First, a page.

Patrick Brown has officially joined the race to lead Ontario's Progressive Conservatives in an effort to reclaim the party's top job, which he was forced to give up last month amid sexual misconduct allegations.
The Barrie, Ont., politician arrived at the party headquarters in Toronto late Friday afternoon, moments ahead of a registration deadline. Elections Ontario has since listed him as one of five candidates vying for the party's top post months ahead of a spring provincial election.
Earlier on Friday, Brown was kicked out of the Tory caucus, which means he will sit as an independent when the legislature resumes on Tuesday.
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The interim leader of Ontario's Progressive Conservative party issued a statement Friday morning announcing that Brown was being booted.
"Shortly after becoming interim leader, I asked Patrick Brown to step aside from the PC caucus," says a statement posted to the party's website on behalf of Vic Fedeli. "Earlier today, Mr. Brown was notified that he has been removed from the PC caucus effective immediately."
Confusion over Brown's resignation
The announcement comes just before Ontario's long weekend, and follows a report that Brown had not actually resigned as party leader following allegations of sexual misconduct.
Brown repeated this claim in an interview, broadcast on Thursday, by Global News, saying that the resignation letter was sent out without his approval and that he was caught off guard.
This version of events, however, appeared to be contradicted on Friday by a Toronto Star report which released an audio recording of Brown telling his caucus during a conference call that he would resign.
“Despite the fact that this is character assassination and false allegations, I don’t want any of us to set back on our mission to defeat Kathleen Wynne,” Brown is heard saying during the recording, posted online by the Star.
“I want nothing more than to see you all successful in replacing this corrupt government. When you work 20 hours a day like I do on defeating this government I would never want to be an obstacle to you defeating this government,” he continues.
“I’ve asked (director of communications) Rebecca (Thompson) to prepare a statement that I will resign," Brown says.
“And I’ve asked her to figure out at what point tomorrow that is set and she has drafted a statement while you guys were on the call and she can read it to you if you want to hear what we’ve put together so far.”
Brown has mounted a campaign in recent days to clear his name, alleging two women who spoke out against him in late January were lying and possibly manipulated by his political enemies inside and outside the party. He has also vowed to sue CTV News, which broadcast the allegations. CTV has said it stands by its reporting.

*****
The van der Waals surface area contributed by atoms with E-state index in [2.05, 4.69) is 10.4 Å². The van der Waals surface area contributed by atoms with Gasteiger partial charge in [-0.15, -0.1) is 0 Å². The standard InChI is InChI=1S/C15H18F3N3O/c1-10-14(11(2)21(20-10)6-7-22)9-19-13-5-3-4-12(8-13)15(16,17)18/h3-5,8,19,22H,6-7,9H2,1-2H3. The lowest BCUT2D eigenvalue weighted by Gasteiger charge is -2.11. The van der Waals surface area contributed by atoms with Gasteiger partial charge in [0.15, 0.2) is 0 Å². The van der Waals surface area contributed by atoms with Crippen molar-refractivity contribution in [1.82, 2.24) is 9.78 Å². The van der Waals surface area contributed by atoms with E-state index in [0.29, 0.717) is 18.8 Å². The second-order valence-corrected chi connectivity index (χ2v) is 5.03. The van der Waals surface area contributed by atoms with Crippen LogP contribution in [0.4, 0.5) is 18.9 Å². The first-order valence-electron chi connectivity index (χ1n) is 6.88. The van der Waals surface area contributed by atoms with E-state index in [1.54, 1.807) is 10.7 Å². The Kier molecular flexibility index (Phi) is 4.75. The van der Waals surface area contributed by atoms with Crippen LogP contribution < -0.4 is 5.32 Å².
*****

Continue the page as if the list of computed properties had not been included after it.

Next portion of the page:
Four other candidates — former Tory legislator Christine Elliott, Toronto lawyer and businesswoman Caroline Mulroney, former Toronto city councillor Doug Ford and social conservative advocate Tanya Granic Allen — are already competing to be party leader.
Mulroney and Ford said Brown joining the race pulled attention away from what should be the party's real objectives.
"Patrick Brown made the right decision to step down. A leadership election is not the place for him to clear his name," Mulroney said on Twitter. "Our focus should remain on beating (Premier) Kathleen Wynne in less than 100 days. This is a distraction from that and I am disappointed."
The determination of who is suitable to be a candidate in this leadership race is up to LEOC. As I’ve said before, Patrick Brown made the right decision to step down. A leadership election is not the place for him to try to clear his name.— Caroline Mulroney (@C_Mulroney) February 16, 2018
Ford said in a statement that the party is stronger without Brown, citing a boost in fundraising and memberships since the former leader resigned.
"The Ontario PC Party needs to focus on defeating the (Kathleen) Wynne Liberals in June," he said.
Elliott also stressed the importance of unity ahead of the spring election.
"With fewer than 100 days, now is a time for unity. I am the leader that can unite the party and beat Kathleen Wynne," she said in a statement.
The Ontario legislature is expected to sit again on Tuesday, after Family Day.
with files from Paola Loriggio , The Canadian Press
Editor's note: This article was updated at 1:15 p.m. ET on Friday with additional information reported by Global News and the Toronto Star. It was updated again at 5:09 p.m. with information about Patrick Brown entering the Progressive Conservative leadership race.